Total spend on period products over a lifetime can be as much as £5,000.
Whilst evidence suggests many women and girls are struggling to afford period products, with some being forced to use tampons or pads for longer than recommended or even using tissues or doubling up their underwear. This practice is both potentially unsafe and ineffective.
An ActionAid survey in 2022 showed those who struggled to afford period products in the last six months, 75 per cent said they prioritised spending money on food, 49 per cent prioritised gas/electric and 31 per cent prioritised fuel, and of them one in 10 used a food bank to obtain period products.
Amidst the worst cost of living crisis for over 40 years, a new poll from Plan International of 1,000 UK girls aged 14 to 21 reveals that over a quarter (28 per cent) are struggling to afford period products, and nearly one in five (19 per cent) report being unable to afford period products at all since the start of 2022.
Lambeth Lib Dems brought the issue of period poverty to the council's attention in their alternative budget last week which was rejected by Lambeth Labour’s administration.
The proposals showed for Lambeth Council to make period products available in council buildings in 2023/24 it would cost as little as £22,000.
However this would make a huge impact in tackling period poverty throughout the borough.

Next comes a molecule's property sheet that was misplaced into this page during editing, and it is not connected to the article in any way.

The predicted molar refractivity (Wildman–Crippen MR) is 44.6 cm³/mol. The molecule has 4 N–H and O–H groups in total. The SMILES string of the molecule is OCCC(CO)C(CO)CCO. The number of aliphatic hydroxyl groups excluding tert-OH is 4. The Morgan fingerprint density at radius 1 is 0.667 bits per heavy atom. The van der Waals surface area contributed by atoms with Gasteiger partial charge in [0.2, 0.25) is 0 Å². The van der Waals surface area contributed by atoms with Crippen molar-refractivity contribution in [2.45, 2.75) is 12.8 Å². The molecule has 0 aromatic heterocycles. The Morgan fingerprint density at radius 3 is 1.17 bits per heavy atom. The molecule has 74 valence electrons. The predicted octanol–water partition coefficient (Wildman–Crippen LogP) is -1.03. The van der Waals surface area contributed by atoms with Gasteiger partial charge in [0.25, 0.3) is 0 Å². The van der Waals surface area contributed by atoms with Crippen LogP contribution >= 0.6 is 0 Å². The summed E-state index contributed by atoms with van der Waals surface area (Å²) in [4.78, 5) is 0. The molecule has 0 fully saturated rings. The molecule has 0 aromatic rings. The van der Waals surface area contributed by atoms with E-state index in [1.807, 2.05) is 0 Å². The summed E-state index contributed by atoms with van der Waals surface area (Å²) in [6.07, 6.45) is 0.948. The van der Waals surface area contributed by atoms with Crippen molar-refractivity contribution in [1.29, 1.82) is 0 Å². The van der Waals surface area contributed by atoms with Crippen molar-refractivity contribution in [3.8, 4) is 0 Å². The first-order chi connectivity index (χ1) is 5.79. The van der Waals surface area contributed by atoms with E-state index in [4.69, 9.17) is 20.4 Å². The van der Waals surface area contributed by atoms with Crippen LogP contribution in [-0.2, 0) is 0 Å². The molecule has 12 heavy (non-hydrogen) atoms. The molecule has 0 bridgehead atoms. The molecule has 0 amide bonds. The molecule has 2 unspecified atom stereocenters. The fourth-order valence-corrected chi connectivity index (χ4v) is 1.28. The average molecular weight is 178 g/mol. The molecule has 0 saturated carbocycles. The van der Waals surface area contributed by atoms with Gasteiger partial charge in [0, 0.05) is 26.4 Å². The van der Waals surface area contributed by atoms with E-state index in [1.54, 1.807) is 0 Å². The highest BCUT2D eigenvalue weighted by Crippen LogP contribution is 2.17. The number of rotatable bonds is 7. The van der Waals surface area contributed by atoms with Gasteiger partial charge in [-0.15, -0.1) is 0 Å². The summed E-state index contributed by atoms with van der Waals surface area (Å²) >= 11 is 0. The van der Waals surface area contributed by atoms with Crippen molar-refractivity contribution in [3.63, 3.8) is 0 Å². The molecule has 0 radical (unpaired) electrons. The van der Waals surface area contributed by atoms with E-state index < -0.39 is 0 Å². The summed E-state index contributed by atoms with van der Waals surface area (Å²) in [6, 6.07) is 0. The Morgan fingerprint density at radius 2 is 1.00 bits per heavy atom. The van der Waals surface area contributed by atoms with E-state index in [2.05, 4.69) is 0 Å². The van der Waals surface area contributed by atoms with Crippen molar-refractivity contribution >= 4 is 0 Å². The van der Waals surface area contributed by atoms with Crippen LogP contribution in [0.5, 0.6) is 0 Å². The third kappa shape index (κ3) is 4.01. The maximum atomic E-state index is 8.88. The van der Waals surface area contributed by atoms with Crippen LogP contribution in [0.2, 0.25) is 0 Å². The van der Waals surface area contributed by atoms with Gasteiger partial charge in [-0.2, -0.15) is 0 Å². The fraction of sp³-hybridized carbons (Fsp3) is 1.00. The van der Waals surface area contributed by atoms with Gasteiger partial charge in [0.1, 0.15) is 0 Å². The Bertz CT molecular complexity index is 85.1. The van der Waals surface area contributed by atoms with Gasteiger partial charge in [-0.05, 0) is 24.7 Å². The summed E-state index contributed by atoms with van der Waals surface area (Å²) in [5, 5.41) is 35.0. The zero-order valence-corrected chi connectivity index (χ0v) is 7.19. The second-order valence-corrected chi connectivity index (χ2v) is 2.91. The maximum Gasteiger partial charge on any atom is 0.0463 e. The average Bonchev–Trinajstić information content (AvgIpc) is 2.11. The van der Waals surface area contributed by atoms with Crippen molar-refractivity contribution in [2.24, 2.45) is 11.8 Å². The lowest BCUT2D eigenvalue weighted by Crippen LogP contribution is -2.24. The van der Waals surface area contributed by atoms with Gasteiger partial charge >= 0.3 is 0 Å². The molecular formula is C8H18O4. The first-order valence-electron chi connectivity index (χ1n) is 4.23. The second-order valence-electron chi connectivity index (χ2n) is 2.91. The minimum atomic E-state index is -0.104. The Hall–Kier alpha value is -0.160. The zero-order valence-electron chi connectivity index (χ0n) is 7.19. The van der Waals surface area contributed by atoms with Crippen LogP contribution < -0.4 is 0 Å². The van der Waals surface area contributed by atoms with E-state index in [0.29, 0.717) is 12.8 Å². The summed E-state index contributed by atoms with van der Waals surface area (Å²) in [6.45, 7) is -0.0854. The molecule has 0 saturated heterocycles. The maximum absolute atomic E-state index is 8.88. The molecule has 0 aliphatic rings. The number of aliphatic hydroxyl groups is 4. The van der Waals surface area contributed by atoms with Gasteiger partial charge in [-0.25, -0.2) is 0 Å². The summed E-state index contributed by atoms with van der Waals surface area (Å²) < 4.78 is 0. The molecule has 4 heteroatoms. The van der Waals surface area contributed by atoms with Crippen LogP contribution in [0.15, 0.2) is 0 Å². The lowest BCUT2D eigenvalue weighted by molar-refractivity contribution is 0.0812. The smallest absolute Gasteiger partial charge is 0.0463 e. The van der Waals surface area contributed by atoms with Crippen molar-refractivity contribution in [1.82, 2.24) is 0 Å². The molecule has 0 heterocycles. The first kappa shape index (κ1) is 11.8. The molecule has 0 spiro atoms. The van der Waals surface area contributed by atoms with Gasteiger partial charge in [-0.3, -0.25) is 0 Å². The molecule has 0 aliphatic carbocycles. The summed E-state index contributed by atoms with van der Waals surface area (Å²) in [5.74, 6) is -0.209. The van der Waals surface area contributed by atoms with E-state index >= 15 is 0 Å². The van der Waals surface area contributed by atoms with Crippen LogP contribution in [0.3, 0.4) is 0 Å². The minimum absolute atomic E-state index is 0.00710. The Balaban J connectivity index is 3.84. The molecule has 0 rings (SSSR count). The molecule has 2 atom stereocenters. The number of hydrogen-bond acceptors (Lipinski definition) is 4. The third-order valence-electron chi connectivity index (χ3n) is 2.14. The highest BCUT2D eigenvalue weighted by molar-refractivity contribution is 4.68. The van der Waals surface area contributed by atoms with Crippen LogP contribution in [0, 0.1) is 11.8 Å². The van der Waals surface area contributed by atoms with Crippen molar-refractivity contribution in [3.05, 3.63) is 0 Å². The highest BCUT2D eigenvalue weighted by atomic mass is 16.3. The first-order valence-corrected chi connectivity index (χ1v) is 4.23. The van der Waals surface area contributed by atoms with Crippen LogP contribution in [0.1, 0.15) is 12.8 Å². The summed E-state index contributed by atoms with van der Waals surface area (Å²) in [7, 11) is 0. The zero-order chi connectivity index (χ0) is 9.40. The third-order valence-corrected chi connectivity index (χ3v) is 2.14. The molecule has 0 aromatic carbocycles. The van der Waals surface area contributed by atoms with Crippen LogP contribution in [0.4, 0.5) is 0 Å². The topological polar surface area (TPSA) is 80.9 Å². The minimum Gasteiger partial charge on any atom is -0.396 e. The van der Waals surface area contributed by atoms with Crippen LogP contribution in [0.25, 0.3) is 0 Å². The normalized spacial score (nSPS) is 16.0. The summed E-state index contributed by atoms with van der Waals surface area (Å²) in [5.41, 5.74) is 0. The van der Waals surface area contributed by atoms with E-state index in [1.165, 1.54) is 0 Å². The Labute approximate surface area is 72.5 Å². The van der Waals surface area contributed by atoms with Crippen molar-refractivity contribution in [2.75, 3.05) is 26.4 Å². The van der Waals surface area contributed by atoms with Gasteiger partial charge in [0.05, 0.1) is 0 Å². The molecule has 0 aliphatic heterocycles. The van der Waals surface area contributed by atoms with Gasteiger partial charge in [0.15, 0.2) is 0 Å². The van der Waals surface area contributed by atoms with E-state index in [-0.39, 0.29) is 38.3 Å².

Leader of the Lambeth Lib Dem Council Group, Cllr Donna Harris is calling on Lambeth Council join other Councils across the country, including Southwark, Surrey, Oxford, Greenwich and Lib-Dem controlled Sutton, who have all committed to providing free sanitary products in Council run buildings, schools and colleges with urgency.
Leader of the Lambeth Lib Dem Council Group, Councillor Donna Harris commented:
“Period products are a necessity, not a luxury, and they should be treated as such. People of all ages should be able to participate fully in life with dignity.
In today's society it is a disgrace that so many should be left to suffer in silence!”
“It is completely unacceptable that an estimated 6 million women have avoided or missed exercise and 2 million women have avoided or missed work due to being on their period in the last year.”
“We also need to support vulnerable women, such as asylum seekers, who have particular difficulty in accessing sanitary products.
According to Women for Refugee Women, 75 per cent of vulnerable women struggled to obtain period pads or tampons while destitute.”
“The Council should also lobby the Government to follow suit the Scottish Parliament who enacted legal requirements in the Period Products (Free Provision) (Scotland) Act 2021 for local councils and education providers to make period products freely available within their buildings.”
Notes to editors
- Details of the ActionAid 2022 survey on how the cost-of-living is exacerbating period poverty in the UK
- The Liberal Democrats’ proposal for Lambeth Council to commit to provide sanitary products in its alternative budget can be found on pages 17-18. The Liberal Democrats’ alternative budget proposed at the full council meeting on the council budget on Wednesday, 1 March 2023
- Details of Plan International UK’s research on period poverty
- Details of Lib-Dem controlled Sutton Council’s campaign to provide sanitary products in council-run buildings
- Details of Labour-controlled Southwark Council commitment to explore providing sanitary products in council-run buildings
- Details of the Women for Refugee Women 2019 research on vulnerable women accessing period products
- Details of the Scottish Parliament’s Period Products (Free Provision) (Scotland) Act 2021 and the Scottish Government’s campaign to tackle period poverty